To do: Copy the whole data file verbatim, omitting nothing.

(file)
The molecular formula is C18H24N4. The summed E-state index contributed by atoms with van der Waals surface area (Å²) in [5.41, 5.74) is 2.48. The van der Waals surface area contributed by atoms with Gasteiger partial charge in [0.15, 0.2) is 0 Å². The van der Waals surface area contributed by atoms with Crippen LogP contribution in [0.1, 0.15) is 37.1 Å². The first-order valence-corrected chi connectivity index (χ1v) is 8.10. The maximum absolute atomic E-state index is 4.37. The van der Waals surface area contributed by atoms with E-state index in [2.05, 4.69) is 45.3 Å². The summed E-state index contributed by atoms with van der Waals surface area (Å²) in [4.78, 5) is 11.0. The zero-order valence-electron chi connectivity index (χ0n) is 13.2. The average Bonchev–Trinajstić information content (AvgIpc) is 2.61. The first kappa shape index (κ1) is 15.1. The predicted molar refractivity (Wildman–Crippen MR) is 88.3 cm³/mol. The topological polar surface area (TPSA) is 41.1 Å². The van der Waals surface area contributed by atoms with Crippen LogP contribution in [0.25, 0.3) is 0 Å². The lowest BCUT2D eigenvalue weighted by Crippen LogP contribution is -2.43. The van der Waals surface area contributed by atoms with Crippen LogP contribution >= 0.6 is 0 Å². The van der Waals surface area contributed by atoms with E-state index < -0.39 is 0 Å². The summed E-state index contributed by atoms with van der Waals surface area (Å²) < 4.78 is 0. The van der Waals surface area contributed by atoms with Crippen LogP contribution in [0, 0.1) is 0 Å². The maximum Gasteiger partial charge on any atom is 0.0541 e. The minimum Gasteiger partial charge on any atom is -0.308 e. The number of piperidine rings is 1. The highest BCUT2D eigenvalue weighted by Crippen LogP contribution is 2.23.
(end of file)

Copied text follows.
The molecular formula is C18H24N4. The summed E-state index contributed by atoms with van der Waals surface area (Å²) in [5.41, 5.74) is 2.48. The van der Waals surface area contributed by atoms with Gasteiger partial charge in [0.15, 0.2) is 0 Å². The van der Waals surface area contributed by atoms with Crippen LogP contribution in [0.1, 0.15) is 37.1 Å². The first-order valence-corrected chi connectivity index (χ1v) is 8.10. The maximum absolute atomic E-state index is 4.37. The van der Waals surface area contributed by atoms with E-state index in [2.05, 4.69) is 45.3 Å². The summed E-state index contributed by atoms with van der Waals surface area (Å²) in [4.78, 5) is 11.0. The zero-order valence-electron chi connectivity index (χ0n) is 13.2. The average Bonchev–Trinajstić information content (AvgIpc) is 2.61. The first kappa shape index (κ1) is 15.1. The predicted molar refractivity (Wildman–Crippen MR) is 88.3 cm³/mol. The topological polar surface area (TPSA) is 41.1 Å². The van der Waals surface area contributed by atoms with Crippen LogP contribution in [0.25, 0.3) is 0 Å². The lowest BCUT2D eigenvalue weighted by Crippen LogP contribution is -2.43. The van der Waals surface area contributed by atoms with Crippen LogP contribution >= 0.6 is 0 Å². The van der Waals surface area contributed by atoms with E-state index < -0.39 is 0 Å². The summed E-state index contributed by atoms with van der Waals surface area (Å²) < 4.78 is 0. The van der Waals surface area contributed by atoms with Crippen LogP contribution in [0, 0.1) is 0 Å². The maximum Gasteiger partial charge on any atom is 0.0541 e. The minimum Gasteiger partial charge on any atom is -0.308 e. The number of piperidine rings is 1. The highest BCUT2D eigenvalue weighted by Crippen LogP contribution is 2.23.